Austin >East Side Show Room
This is the hip joint for classy cocktails and trend-spotting. Often times you'll find silent films projecting on the wall while a gypsy-rock band jams below.
I was a big fan of East Side Show Room's cocktail menu when Adam Bryan manned the bar, but since Adam crossed I-35 for Second Bar + Kitchen (and now back to the east side for his own project, Motel), he left a solid drink list in his wake. Kelly O'Hare is ESSR's current barkeep, and the menu is a mix of classics (Moscow Mule, Pimm's Cup, Bee's Knees) and refreshing surprises, like the Pear Blossom: A mixture of Pear Eau De Vie, St. Germain, lime, and prosseco. Effervescent and feminine.
Cool Cocktails and Bites. Appetizers and bar snacks are the best items on the menu here-- perfect for pairing with the impressive selection of craft cocktails.
This place is fabulous! Hand crafted cocktails in a chill setting that will take you back on time to the speakeasies of yesteryear.
Skip this place. Not at all recommended!! Horrible service and slow, snotty wait staff. Terrible pour of wine for the $$$$$. Worse than JBlacks. With all the great places in this town DEFINITELY SKIP THIS ONE!
amazing. I'm not from Austin but I've eaten at this place three times and each time it gets better. I love everything about the restaurant. Amazing food, atmosphere, and music. They also have tons of great specialty drinks. I would highly recommend that anyone in Austin give the East Side Show Room a shot, you won't be disappointed!
Great spot. The speakeasy disparity between door and decor has a brooklyn hipster feel and upon second inspection, far more interesting in design and efforts. Sitting outside in the tent calls up middle eastern travels with a French Moroccan vibe. The lamb-goat burger was very tasty and tender, perfectly balanced by the sides. The cheese plate was very fresh and yummy, pretty people, all around we had a wonderful date and will be back, especially to bring out of town guests (nyc snobs in particular).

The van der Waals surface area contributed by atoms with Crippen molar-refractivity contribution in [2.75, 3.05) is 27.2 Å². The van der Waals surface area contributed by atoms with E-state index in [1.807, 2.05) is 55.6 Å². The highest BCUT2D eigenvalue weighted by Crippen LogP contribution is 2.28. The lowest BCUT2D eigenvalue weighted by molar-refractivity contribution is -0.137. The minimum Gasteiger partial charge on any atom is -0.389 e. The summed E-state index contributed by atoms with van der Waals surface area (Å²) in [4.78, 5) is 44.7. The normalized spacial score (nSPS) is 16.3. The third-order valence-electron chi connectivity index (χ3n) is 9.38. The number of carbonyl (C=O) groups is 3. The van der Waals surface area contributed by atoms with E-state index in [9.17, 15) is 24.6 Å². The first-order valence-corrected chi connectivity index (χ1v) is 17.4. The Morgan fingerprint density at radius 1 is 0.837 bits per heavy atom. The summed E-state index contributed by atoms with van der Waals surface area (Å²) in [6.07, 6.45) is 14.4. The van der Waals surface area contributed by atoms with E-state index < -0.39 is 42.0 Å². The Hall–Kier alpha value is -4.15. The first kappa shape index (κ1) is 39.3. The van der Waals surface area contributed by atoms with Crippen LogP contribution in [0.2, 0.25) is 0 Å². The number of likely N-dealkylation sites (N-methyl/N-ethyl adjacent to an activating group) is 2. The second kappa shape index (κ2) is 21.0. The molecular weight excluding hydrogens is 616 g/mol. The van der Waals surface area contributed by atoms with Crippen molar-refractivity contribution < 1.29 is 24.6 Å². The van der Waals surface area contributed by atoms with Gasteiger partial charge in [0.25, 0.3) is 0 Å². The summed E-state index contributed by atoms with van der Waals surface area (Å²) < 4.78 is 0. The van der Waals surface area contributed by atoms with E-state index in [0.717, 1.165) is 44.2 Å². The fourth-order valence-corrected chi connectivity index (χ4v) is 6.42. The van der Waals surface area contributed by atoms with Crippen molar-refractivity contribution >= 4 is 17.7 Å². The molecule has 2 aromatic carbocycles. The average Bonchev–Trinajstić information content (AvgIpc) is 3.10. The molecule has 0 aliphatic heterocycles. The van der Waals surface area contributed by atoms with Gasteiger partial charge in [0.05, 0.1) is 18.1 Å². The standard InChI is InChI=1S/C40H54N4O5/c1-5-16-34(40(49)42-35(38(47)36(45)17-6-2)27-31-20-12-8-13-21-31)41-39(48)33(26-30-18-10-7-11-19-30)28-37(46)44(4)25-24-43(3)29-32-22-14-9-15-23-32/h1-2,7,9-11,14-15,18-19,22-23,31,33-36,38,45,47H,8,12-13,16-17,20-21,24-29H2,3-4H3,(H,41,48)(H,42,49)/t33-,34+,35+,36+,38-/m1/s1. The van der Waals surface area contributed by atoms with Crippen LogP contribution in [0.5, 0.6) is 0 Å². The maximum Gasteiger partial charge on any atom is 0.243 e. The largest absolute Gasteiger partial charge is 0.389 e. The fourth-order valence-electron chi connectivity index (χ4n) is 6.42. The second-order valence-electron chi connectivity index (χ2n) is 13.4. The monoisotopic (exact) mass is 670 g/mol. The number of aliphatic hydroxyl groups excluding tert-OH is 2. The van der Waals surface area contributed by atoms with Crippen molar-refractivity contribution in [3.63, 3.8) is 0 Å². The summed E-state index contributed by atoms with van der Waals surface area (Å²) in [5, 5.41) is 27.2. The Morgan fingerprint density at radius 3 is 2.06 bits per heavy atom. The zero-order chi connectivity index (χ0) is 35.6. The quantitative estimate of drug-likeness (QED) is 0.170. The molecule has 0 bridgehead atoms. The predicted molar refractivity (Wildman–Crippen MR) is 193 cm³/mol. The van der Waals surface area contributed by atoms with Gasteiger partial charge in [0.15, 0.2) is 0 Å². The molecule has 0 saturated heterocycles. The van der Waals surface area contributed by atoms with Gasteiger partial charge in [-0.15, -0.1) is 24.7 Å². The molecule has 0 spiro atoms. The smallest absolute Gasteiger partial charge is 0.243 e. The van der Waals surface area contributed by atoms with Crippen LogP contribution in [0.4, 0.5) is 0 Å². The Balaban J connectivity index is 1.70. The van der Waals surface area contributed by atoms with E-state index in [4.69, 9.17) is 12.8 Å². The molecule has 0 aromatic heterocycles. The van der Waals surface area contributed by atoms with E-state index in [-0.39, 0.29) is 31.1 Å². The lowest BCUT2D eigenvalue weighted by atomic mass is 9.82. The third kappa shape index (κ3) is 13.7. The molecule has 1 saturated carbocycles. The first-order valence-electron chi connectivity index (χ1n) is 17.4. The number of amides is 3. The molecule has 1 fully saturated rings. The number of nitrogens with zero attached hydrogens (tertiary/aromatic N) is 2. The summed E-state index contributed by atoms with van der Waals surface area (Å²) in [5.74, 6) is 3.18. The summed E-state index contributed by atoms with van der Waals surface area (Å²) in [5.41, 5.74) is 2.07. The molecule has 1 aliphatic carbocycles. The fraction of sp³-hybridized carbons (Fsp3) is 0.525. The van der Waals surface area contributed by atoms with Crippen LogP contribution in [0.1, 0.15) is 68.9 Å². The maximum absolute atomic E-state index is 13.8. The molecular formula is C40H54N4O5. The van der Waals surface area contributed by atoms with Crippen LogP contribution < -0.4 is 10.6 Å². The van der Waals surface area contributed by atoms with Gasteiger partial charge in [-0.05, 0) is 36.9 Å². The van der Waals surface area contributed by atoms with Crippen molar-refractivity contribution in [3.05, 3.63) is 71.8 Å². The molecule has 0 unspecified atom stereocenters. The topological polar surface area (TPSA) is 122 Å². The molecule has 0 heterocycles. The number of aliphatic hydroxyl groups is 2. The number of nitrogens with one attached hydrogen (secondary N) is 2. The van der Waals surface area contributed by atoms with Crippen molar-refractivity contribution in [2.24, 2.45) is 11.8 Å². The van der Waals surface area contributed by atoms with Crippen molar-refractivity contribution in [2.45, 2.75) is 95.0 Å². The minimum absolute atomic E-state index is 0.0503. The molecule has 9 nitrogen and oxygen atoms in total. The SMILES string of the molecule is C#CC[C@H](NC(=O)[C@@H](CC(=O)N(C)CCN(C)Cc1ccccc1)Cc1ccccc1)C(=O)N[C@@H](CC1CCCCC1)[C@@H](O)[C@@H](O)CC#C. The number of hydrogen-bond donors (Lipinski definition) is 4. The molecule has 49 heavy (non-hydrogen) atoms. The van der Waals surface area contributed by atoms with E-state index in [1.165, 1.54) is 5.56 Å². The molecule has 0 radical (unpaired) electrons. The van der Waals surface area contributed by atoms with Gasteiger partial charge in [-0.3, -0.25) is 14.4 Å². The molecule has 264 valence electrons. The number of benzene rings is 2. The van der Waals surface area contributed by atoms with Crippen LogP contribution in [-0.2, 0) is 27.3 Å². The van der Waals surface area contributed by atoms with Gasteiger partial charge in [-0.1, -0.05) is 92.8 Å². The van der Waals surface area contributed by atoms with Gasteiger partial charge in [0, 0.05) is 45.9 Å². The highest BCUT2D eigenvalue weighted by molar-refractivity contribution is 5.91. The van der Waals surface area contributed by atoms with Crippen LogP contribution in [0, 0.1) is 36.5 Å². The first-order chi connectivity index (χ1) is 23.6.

Good Concept But Has Some Problems.
I soooo want to l-o-v-e this place, but both of my dining experiences have fallen short. I love the 20s vintage feel and it's clear that a lot of creative thought went into developing the concept and "portfolio."
The first time I visited was during SXSW. We were not planning to spend 2.5 hours on dinner, so the slow service was quite a problem. Food and drinks were good. I ordered the pork chop; the sauce was delicious, but the chop itself was overdone and very tough.
Last week, I decided to give it another go and went with friends for a relaxed, leisurely dinner. Service was again very slow, although it wasn't an issue at all this time. The problem we encountered was timing. My entree came 25 minutes after the first entrees and my friends had finished eating before I even had my plate (awkward). I ordered the snapper, and it was the most bland, tasteless dish I have ever had. Our waitress didn't return to our table for almost 30 minutes after bringing my plate, so I just went ahead and finished half of it. In retrospect, I wish I had gotten up and taken it back to the kitchen myself.
I don't think I will be back again. For that price, you can get amazing food in Austin. Unfortunately, the Show Room doesn't deliver.
Steampunk-modern decor and drinks meet farm-to-table fare.. These former badlands have become fertile grounds for quirky bars with vintage details that pay meticulous attention to ingredients and preparation of their dishes and drinks. Owner Mickie Danae Spencer strives for an artisanal vibe delivered through her sculptural light fixtures; chef Sonya Cote mixes her own sauces, pickles and syrups to use in the food and cocktails. Rich entrees (like a lamb burger topped with a duck egg) and grilled quail should appeal to adventurous eaters. An open-faced pulled pork sandwich--rare to see in Austin's mostly brisket barbecue landscape--is a welcome sight.
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